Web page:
Pirate Attacks Hit “Low Season” in Somalia – Why and What’s Next?

According to the International Maritime Bureau, pirate attacks off the coast of Somalia continued to fall sharply in the first half of 2012.  July 2012 was particularly significant, with no reported attempted attack. Remarkably, it was the first full month with no noteworthy pirate activity off the coast of Somalia and the larger Indian Ocean since at least half a decade. The last reported attack dates back to 26 June 2012, when a Maltese-flagged bulk ship was fired upon near the Yemeni coast. As of 29 July 2012, Somali pirates are still holding at least 11 vessels and 174 crew members.

A piracy situational map we’ve rarely seen – Courtesy Oceanus Live

The suprising drop in Somali pirate activity is spurring a debate on the reasons behind it and the impact of the international efforts to counter pirate attacks. Among the main factors are the pre-emptive and disruptive counter piracy tactics employed by the international navies, with military operations now extending both at sea and on land, the effective implementation of the Best Management Practices by the shipping industry, including the use of citadels and other ship hardening means, the strengthening of a regional judicial system of law enforcement and prosecution, also targeting piracy financiers and kingpins, and in particular, the manyfold increase in the use of Privately Contracted Armed Security Personnel and government-provided Vessel Protection Detachments by ships travelling through the area. It is likely that all these factors together and concurrently have contributed to the falling numbers, tipping the risk aspect to rise above the possible profit expectations for wannabe pirates. Bad monsoon weather is also an additional factor often overlooked, with July and August being traditionally difficult months to set off to sea in the region for both pirate mother ships and small skiffs.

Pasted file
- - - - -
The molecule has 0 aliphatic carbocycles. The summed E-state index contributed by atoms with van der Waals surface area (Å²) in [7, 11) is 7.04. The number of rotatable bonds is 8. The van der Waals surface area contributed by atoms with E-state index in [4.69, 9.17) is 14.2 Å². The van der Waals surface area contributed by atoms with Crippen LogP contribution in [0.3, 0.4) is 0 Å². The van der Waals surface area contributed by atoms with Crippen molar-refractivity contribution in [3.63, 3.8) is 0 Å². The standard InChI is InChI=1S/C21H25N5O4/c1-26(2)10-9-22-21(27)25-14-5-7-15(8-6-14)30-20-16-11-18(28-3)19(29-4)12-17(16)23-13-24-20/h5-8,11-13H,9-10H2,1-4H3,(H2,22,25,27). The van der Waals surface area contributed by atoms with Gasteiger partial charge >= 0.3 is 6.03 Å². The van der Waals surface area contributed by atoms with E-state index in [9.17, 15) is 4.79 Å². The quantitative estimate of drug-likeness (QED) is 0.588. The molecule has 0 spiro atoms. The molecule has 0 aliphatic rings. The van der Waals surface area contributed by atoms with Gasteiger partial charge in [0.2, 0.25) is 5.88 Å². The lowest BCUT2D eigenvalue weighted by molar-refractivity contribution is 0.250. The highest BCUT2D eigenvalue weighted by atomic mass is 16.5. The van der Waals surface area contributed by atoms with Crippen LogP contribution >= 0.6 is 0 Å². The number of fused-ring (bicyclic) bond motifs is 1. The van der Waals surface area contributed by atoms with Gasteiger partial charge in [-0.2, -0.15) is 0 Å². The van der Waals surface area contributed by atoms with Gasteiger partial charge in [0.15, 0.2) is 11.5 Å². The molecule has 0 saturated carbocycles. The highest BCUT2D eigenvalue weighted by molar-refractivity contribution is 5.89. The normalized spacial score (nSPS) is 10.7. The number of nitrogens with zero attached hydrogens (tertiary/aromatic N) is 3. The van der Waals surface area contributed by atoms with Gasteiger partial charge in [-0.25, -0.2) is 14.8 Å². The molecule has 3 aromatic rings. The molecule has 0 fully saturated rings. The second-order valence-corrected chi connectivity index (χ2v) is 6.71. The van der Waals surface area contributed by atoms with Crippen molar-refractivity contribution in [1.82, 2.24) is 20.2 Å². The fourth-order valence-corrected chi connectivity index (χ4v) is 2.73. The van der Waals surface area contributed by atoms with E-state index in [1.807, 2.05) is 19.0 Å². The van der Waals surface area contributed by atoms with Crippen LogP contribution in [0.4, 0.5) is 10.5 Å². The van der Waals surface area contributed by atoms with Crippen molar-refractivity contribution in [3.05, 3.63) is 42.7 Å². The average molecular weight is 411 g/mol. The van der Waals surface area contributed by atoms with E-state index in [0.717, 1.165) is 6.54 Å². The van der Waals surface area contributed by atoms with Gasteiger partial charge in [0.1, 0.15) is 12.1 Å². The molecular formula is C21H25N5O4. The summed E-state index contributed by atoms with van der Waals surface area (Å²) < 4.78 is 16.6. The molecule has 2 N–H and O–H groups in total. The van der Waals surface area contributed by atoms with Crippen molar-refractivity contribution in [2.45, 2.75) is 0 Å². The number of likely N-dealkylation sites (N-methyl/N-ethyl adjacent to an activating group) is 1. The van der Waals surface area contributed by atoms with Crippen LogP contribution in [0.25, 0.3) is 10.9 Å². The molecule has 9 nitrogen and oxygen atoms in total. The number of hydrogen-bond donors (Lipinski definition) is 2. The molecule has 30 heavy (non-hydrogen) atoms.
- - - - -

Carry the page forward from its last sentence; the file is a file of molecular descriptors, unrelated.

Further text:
What’s Behind the Horizon?

The current status quo requires the operational strategy to continue and focus also on wider land-based solutions encompassing both security and economic development. Some commentators have warned that pirates and their financiers are simply sitting idle awaiting for better days to come.  Notably, August 2012 will mark the end of the Somalia TGF. While there are high hopes for a better future for Somalia, it is difficult to assess how this will reshape the Country’s current political landscape. There are also fears that the successes of current anti-piracy measures will detract the necessary attention below warning levels with a consequential lull in the international and national effors to combat piracy. If so, the momentum could shift back in the pirates’ favor.

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